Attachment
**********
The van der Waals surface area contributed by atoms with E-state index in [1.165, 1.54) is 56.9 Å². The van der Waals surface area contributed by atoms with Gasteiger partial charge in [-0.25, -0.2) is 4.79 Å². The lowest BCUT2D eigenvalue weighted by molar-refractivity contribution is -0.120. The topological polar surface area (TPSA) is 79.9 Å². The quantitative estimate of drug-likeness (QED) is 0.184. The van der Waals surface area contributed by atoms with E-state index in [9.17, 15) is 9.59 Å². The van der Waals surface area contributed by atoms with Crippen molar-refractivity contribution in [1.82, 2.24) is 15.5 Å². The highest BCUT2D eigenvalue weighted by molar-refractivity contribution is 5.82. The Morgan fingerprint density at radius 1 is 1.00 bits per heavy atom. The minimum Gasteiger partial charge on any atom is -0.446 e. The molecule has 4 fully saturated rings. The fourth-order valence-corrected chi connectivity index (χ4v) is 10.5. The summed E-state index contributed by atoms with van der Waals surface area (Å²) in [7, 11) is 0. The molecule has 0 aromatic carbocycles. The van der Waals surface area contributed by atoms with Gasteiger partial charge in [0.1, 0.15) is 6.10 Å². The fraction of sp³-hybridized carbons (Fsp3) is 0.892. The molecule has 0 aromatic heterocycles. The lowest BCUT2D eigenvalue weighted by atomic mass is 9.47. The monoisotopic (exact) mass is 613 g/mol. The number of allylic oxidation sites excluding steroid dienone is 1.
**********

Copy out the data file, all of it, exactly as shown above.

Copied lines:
The van der Waals surface area contributed by atoms with E-state index in [1.165, 1.54) is 56.9 Å². The van der Waals surface area contributed by atoms with Gasteiger partial charge in [-0.25, -0.2) is 4.79 Å². The lowest BCUT2D eigenvalue weighted by molar-refractivity contribution is -0.120. The topological polar surface area (TPSA) is 79.9 Å². The quantitative estimate of drug-likeness (QED) is 0.184. The van der Waals surface area contributed by atoms with E-state index in [9.17, 15) is 9.59 Å². The van der Waals surface area contributed by atoms with Crippen molar-refractivity contribution in [1.82, 2.24) is 15.5 Å². The highest BCUT2D eigenvalue weighted by molar-refractivity contribution is 5.82. The Morgan fingerprint density at radius 1 is 1.00 bits per heavy atom. The minimum Gasteiger partial charge on any atom is -0.446 e. The molecule has 4 fully saturated rings. The fourth-order valence-corrected chi connectivity index (χ4v) is 10.5. The summed E-state index contributed by atoms with van der Waals surface area (Å²) in [7, 11) is 0. The molecule has 0 aromatic carbocycles. The van der Waals surface area contributed by atoms with Gasteiger partial charge in [0.1, 0.15) is 6.10 Å². The fraction of sp³-hybridized carbons (Fsp3) is 0.892. The molecule has 0 aromatic heterocycles. The lowest BCUT2D eigenvalue weighted by atomic mass is 9.47. The monoisotopic (exact) mass is 613 g/mol. The number of allylic oxidation sites excluding steroid dienone is 1.